For whatever reason, it didn’t occur to me to listen to the radio this morning before I left the house. We live far enough to the west, apparently, that all we saw of Hurricane Irene was one very rainy Saturday. There was a minute or two when the rain was lashing down so hard I thought it would be a brutal overall experience (and it just so happened that I was pulling into the parking lot of a store when said deluge started pounding down, and since I had both of my kids in the car with me I abandoned the errand-in-progress and headed home to hunker down) but that was all it was: a minute or two. We didn’t have any flooding on our property or in town, and the power never went out, and Sunday was cheerily blue-skied enough that I consigned the entire storm event to the past tense. I treated this morning as routinely as any other Monday, got in my car, and headed for the train station. Only when my car stereo came to life in mid-jeremiad of school closings did it dawn on me that (a) the VRE might not be running at all, or might not run all the way in as far east as I needed to go, or might be running at reduced speeds and make me much later than usual for work OR (b) my office might be without power, or the federal government might have give non-essential personnel (of which I am the very definition) the day off due to widespread power outages in the District, &c.
But as it turned out, the VRE was running on-schedule and at-speed, and my office was open and everyone is here, so I am left to conclude that everything worked out for the best. If I had been thinking last night about potential office closings, and obsessively checking for web updates until midnight or whatever, I would have been a lot more crushed to be cubicle-bound today. But a momentary “oop?” this morning was not enough to throw my entire Monday into upheaval.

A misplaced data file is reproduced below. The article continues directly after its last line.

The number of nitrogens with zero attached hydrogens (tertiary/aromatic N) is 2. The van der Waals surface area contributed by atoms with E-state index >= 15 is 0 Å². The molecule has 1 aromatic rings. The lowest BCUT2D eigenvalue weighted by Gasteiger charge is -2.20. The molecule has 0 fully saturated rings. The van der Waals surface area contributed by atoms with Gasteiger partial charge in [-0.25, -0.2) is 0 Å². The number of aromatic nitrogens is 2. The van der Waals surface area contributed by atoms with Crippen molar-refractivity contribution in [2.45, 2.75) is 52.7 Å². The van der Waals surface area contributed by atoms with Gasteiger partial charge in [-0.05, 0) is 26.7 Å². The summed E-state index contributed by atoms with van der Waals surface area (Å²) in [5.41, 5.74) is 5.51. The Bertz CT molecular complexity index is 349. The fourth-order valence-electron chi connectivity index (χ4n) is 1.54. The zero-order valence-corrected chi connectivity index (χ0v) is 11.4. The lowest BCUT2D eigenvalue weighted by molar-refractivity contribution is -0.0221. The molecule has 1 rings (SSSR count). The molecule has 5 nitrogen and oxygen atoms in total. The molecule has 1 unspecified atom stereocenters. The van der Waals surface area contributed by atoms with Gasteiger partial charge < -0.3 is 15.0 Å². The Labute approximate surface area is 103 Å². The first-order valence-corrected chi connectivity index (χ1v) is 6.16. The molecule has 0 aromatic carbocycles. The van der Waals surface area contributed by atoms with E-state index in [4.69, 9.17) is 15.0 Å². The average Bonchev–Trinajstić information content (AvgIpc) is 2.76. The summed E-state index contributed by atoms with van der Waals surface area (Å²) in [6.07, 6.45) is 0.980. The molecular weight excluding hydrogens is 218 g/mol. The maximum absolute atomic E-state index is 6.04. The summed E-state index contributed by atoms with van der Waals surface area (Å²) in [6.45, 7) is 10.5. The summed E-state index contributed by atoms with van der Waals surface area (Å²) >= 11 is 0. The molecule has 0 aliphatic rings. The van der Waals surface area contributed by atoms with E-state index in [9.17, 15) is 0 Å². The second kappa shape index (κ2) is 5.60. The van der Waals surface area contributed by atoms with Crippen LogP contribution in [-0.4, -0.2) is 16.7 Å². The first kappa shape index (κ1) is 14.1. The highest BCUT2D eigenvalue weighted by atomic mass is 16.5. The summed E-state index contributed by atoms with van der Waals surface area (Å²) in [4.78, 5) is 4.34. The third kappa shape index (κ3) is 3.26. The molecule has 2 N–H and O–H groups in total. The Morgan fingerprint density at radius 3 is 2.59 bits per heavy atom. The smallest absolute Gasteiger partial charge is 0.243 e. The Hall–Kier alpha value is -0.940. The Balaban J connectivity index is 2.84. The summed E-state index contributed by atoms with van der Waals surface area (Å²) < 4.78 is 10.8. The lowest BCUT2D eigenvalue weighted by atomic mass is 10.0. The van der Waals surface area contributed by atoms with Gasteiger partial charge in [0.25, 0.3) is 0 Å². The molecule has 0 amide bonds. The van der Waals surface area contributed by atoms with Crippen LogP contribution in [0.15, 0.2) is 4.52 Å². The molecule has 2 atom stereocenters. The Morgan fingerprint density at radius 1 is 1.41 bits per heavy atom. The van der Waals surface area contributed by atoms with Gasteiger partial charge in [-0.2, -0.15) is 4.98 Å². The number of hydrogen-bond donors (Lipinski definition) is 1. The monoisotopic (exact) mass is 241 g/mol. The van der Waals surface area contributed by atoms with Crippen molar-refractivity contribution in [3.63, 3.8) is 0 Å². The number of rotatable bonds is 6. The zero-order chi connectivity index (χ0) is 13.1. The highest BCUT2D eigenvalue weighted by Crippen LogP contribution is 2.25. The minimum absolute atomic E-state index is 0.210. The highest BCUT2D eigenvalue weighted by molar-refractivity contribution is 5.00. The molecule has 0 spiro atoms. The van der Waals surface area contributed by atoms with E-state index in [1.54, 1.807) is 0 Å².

As I said, we got off lucky, moreso than my folks apparently did. My father didn’t have any flooding or house damage, lost power for a little bit, but mainly had to contend with a massive old growth tree that fell squarely across his driveway. Insert obligatory joke about how he insists on owning an SUV for lifestyle reasons but even an over-accessorized light truck can’t help you drive over a three-foot-thick bole in your direct path. Still, that’s not the worst of all possible outcomes, either. My mother on the other hand, poor woman, just recently took up residence, along with my step-father of course, with his 92-year-old mother in New Jersey, and that house is in a very low-lying area near the Raritan River which flooded last time a big hurricane came all the way up the East Coast (’99 or so) and, sure enough, flooded again late Saturday night/early Sunday morning. They all had plenty of warning to evacuate and my mom’s sister-in-law had made a block of hotel reservations a few towns away (presumably on higher, drier ground) so that they would have someplace to evacuate to, if it came to that (which it did). And as mom was telling me when I spoke to her, they’ve rebuilt her mother-in-law’s house after a flood before and they will do it again, so the sense of confusion and uncertainty isn’t terrible this time. Not for my mom, at any rate; my step-father’s poor mother is starting to lose her mental faculties a bit in her advanced age at this point, so she’s been a bit of handful to take care of and repeatedly explain why they can’t go back to the (half-submerged) house just yet.
So everyone’s OK, some of us are already back to normal and some of us have a ways to go yet, but we’re OK. Thus I will end on a shot of professional wrestler Greg “Hurricane” Helms, whom I dressed up as once for a non-Halloween costume party because he has a Green Lantern tattoo and that amuses me.